Kids More Likely to Bring COVID-19 Home When Schools Lack Safety Measures

masked children at school
Safety protocols in school can lower the risk of COVID-19 spread to families.

Key Takeaways

  • Research finds that parents are more likely to report COVID-19 symptoms when their children attend in-person learning.
  • The risk drops when schools follow COVID-19 mitigation strategies.
  • Experts stress the importance of knowing what measures your child's school is implementing.

New research finds that people who live with a child who attends in-person learning have an increased risk of contracting COVID-19. The good news is schools can take certain safety measures to lower this risk.

The study, which was published in late April in the journal Science, analyzed nearly 600,000 responses collected between November 2020 and February 2021 from a Facebook-based COVID-19 symptom survey. The researchers found that people who lived with a child who did in-person learning in preschool through 12th grade were about 38% more likely to report having COVID-19 symptoms like a fever, cough, or difficulty breathing, compared to those who had a child in remote learning.

The risk seemed to increase with the student’s grade level. While there wasn't a strong link between the risk of COVID-like symptoms in households with children attending in-person pre-K and kindergarten, risk rose steadily as the children in the household were older. Risk levels peaked in families with high schoolers—household members were more than 50% likely to have recently tested positive for COVID-19.

But school safety measures mattered. The researchers specifically asked about 14 different mitigation measures, like mask-wearing and symptom screening, and found that with each safety protocol schools implemented, the risk of developing COVID-19 symptoms dropped by 9%.

The researchers found that most schools implemented at least some COVID-19 safety measures, like mask mandates for teachers, daily screening of students and teachers for symptoms, and limiting extracurricular activities. When schools used seven or more safety protocols, the excess risk of contracting COVID-19 from in-person learning dramatically decreased. The risk completely disappeared when 10 or more mitigation strategies were used.

“There are huge differences in how schools are responding to the pandemic across the country, in part because of lack of a clear understanding about what works and what doesn't,” lead study author Justin Lessler, PhD, an associate professor in the department of epidemiology at the Johns Hopkins Bloomberg School of Public Health, tells Verywell. “We wanted to do whatever we could to remedy this situation and learn what we could about how risky in-person schooling actually is, and what we can do to reduce that risk.” 

The Most Important Measures to Follow

While the survey analyzed 14 different COVID-19 mitigation measures, Lessler says the findings suggest the following are the most important for keeping families safe:

  • Daily symptom screening
  • Closing extracurricular activities
  • Teachers wearing masks

“Student masking was also almost universal, and I think is also important,” Lessler says. “However, most measures seemed to make some difference, and having an aggressive program of control with more than these measures seems important.”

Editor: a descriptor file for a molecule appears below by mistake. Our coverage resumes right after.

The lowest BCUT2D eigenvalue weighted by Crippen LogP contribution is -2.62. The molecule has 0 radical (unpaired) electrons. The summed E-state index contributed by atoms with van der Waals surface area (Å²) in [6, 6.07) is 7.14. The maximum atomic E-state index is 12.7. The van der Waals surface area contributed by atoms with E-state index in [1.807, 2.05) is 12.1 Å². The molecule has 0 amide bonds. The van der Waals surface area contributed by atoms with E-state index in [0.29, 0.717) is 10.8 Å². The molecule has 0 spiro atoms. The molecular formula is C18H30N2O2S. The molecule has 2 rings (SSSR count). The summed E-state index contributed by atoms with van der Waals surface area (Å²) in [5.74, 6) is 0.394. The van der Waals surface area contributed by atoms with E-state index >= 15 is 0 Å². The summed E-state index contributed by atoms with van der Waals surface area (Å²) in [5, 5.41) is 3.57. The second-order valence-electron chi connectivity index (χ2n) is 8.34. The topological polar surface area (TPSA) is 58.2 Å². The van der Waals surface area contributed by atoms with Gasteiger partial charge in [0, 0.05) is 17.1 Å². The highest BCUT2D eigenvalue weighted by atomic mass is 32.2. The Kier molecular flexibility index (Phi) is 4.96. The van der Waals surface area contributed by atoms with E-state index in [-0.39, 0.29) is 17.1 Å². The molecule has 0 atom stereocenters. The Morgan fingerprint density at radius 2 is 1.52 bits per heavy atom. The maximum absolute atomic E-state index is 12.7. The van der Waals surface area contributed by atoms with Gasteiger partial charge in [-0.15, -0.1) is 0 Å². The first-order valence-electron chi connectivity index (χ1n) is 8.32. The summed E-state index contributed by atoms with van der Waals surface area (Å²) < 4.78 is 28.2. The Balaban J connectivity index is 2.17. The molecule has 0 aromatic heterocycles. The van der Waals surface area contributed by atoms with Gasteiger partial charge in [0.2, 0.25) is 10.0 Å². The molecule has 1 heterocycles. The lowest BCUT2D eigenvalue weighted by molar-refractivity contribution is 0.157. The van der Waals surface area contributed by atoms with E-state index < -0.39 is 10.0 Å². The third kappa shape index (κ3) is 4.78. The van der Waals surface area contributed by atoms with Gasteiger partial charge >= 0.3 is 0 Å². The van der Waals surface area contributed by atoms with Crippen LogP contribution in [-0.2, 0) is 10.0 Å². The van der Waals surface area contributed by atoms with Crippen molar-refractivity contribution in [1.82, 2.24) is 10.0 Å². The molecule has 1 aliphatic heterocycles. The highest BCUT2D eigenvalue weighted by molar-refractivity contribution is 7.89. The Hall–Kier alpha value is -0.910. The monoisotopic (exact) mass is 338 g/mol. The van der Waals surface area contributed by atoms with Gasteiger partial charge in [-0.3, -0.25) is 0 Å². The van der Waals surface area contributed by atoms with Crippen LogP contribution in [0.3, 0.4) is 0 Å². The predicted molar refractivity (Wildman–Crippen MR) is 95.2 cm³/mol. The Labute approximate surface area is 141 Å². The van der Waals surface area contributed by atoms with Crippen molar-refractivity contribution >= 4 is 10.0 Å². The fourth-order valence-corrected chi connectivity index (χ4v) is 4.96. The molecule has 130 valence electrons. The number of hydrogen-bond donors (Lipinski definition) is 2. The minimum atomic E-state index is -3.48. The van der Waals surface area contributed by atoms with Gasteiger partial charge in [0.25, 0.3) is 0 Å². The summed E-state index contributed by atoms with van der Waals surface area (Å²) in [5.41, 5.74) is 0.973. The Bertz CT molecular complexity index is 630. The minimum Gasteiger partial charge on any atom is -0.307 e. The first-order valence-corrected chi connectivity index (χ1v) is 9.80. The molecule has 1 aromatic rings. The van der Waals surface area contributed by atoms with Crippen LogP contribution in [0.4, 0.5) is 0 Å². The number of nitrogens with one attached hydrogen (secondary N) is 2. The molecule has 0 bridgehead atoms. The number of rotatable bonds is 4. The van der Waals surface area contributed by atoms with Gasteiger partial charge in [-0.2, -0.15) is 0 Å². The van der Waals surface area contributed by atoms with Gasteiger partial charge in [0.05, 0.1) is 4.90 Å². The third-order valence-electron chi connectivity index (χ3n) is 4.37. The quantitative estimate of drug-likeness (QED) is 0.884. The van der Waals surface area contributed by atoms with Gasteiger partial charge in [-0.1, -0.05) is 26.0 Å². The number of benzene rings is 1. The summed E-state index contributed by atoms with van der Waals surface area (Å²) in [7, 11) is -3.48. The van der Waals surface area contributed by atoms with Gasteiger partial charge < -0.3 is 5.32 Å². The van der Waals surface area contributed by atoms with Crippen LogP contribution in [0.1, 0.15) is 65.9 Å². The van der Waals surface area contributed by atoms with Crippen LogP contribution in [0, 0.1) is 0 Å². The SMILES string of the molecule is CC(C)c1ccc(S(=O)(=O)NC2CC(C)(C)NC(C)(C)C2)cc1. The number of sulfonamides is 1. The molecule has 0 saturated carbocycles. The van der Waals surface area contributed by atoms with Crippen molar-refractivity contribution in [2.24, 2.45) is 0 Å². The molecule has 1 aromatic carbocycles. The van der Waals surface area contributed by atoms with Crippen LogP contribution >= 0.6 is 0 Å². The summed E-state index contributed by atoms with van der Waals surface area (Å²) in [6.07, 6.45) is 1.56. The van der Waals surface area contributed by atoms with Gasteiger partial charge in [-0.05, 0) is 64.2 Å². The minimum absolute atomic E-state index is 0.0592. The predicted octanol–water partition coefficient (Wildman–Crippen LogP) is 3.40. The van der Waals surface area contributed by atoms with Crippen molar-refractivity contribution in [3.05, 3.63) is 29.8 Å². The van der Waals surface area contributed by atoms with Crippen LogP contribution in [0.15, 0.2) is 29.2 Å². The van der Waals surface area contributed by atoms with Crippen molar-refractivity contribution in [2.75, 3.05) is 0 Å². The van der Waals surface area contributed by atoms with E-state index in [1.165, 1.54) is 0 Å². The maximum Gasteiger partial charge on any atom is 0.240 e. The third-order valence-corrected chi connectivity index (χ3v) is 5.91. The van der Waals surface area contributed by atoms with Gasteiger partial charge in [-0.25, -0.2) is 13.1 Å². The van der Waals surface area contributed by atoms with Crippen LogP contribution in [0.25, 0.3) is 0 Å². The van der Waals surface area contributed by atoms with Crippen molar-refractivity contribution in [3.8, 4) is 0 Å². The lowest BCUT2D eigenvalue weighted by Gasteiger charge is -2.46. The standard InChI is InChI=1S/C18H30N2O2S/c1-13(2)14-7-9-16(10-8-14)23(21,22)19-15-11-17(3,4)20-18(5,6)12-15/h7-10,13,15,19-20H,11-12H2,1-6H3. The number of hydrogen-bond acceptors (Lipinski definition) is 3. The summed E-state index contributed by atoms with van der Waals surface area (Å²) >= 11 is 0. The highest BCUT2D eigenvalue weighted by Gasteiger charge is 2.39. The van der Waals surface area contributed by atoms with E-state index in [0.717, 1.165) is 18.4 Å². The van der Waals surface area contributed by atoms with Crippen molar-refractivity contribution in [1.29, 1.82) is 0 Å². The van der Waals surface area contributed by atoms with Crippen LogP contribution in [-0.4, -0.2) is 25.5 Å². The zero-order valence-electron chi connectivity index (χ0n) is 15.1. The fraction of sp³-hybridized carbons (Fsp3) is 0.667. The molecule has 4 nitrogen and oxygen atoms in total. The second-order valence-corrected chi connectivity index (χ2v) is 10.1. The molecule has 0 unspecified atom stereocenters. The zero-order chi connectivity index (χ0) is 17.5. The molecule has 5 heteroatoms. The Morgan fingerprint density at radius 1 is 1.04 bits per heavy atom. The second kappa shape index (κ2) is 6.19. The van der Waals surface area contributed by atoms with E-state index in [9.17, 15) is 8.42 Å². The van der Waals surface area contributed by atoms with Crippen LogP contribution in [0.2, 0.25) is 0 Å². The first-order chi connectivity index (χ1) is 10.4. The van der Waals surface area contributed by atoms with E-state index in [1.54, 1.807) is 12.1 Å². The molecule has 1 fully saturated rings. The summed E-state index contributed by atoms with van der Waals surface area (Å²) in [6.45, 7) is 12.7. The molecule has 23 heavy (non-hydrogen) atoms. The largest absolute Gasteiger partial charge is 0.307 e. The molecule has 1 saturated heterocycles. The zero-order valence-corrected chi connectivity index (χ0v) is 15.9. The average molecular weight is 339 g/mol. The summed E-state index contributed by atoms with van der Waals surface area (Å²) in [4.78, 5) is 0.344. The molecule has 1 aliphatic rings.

What This Means For You

COVID-19 safety precautions in schools are important for parents and their families. Making sure your child's school is doing what it can to limit the spread of COVID-19 is crucial for keeping everyone safe.

How Parents Can Ensure School Safety

Doctors say it’s crucial for parents to ask questions. “The biggest step that parents can take is to be involved and to inquire what their child's school is doing,” Ashanti Woods, MD, a pediatrician at Baltimore's Mercy Medical Center, tells Verywell. “Parents who assume that everything is covered and that all mitigation measures are being met are taking a big chance and potentially missing an opportunity to hold their child's school and school district accountable.”

Danelle Fisher, MD, a pediatrician and Chair of Pediatrics at Providence Saint John’s Health Center in California, agrees, telling Verywell that “parents should be checking with schools to make sure they’re following the advice of the local health department.” And, if it doesn’t seem like safety protocols are being followed, Fisher recommends that parents talk to a school administrator.  

Woods suggests that parents also talk to their children about school safety measures at home. “Parents can continue to reinforce proper hand hygiene, mask-wearing, and asking what supplies, if any, the school or daycare may need to continue practicing all mitigation measures," he says.

Doctors stress the importance of making sure that schools follow COVID-19 safety protocols. “When kids get COVID-19, they usually don’t seem to have as severe of an infection,” Fisher says. “But in adults, you just don’t know that they’re not going to have a bad response. The parent could die from it.”

The information in this article is current as of the date listed, which means newer information may be available when you read this. For the most recent updates on COVID-19, visit our coronavirus news page.

1 Source
Verywell Health uses only high-quality sources, including peer-reviewed studies, to support the facts within our articles. Read our editorial process to learn more about how we fact-check and keep our content accurate, reliable, and trustworthy.
  1. Lessler J, Grabowski MK, Grantz KH, et al. Household COVID-19 risk and in-person schoolingScience. April 29, 2021. doi: 10.1126/science.abh2939.

By Korin Miller
Korin Miller is a health and lifestyle journalist who has been published in The Washington Post, Prevention, SELF, Women's Health, The Bump, and Yahoo, among other outlets.